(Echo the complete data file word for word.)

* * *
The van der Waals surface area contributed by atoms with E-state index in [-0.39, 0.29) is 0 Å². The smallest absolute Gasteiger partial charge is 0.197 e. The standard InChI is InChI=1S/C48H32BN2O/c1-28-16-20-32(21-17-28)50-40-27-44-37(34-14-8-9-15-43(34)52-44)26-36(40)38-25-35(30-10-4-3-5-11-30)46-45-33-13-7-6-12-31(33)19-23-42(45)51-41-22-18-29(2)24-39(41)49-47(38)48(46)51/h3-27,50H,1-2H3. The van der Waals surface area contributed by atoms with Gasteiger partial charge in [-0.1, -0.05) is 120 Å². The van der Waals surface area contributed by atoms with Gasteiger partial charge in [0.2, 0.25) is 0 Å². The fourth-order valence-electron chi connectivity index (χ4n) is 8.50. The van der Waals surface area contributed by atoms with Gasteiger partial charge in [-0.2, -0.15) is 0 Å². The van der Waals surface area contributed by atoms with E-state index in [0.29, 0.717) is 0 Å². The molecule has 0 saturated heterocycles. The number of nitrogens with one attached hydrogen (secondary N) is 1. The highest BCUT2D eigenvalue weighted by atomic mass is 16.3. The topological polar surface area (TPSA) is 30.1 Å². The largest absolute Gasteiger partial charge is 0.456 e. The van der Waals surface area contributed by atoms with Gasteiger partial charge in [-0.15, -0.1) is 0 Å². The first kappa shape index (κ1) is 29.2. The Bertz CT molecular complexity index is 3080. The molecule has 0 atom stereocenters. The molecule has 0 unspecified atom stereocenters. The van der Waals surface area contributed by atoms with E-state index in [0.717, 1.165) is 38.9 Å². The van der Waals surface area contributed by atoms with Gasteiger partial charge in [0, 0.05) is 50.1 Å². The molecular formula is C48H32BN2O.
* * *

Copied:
The van der Waals surface area contributed by atoms with E-state index in [-0.39, 0.29) is 0 Å². The smallest absolute Gasteiger partial charge is 0.197 e. The standard InChI is InChI=1S/C48H32BN2O/c1-28-16-20-32(21-17-28)50-40-27-44-37(34-14-8-9-15-43(34)52-44)26-36(40)38-25-35(30-10-4-3-5-11-30)46-45-33-13-7-6-12-31(33)19-23-42(45)51-41-22-18-29(2)24-39(41)49-47(38)48(46)51/h3-27,50H,1-2H3. The van der Waals surface area contributed by atoms with Gasteiger partial charge in [-0.1, -0.05) is 120 Å². The van der Waals surface area contributed by atoms with Gasteiger partial charge in [0.2, 0.25) is 0 Å². The fourth-order valence-electron chi connectivity index (χ4n) is 8.50. The van der Waals surface area contributed by atoms with Gasteiger partial charge in [-0.2, -0.15) is 0 Å². The van der Waals surface area contributed by atoms with E-state index in [0.29, 0.717) is 0 Å². The molecule has 0 saturated heterocycles. The number of nitrogens with one attached hydrogen (secondary N) is 1. The highest BCUT2D eigenvalue weighted by atomic mass is 16.3. The topological polar surface area (TPSA) is 30.1 Å². The largest absolute Gasteiger partial charge is 0.456 e. The van der Waals surface area contributed by atoms with Gasteiger partial charge in [-0.15, -0.1) is 0 Å². The first kappa shape index (κ1) is 29.2. The Bertz CT molecular complexity index is 3080. The molecule has 0 atom stereocenters. The molecule has 0 unspecified atom stereocenters. The van der Waals surface area contributed by atoms with E-state index in [0.717, 1.165) is 38.9 Å². The van der Waals surface area contributed by atoms with Gasteiger partial charge in [0, 0.05) is 50.1 Å². The molecular formula is C48H32BN2O.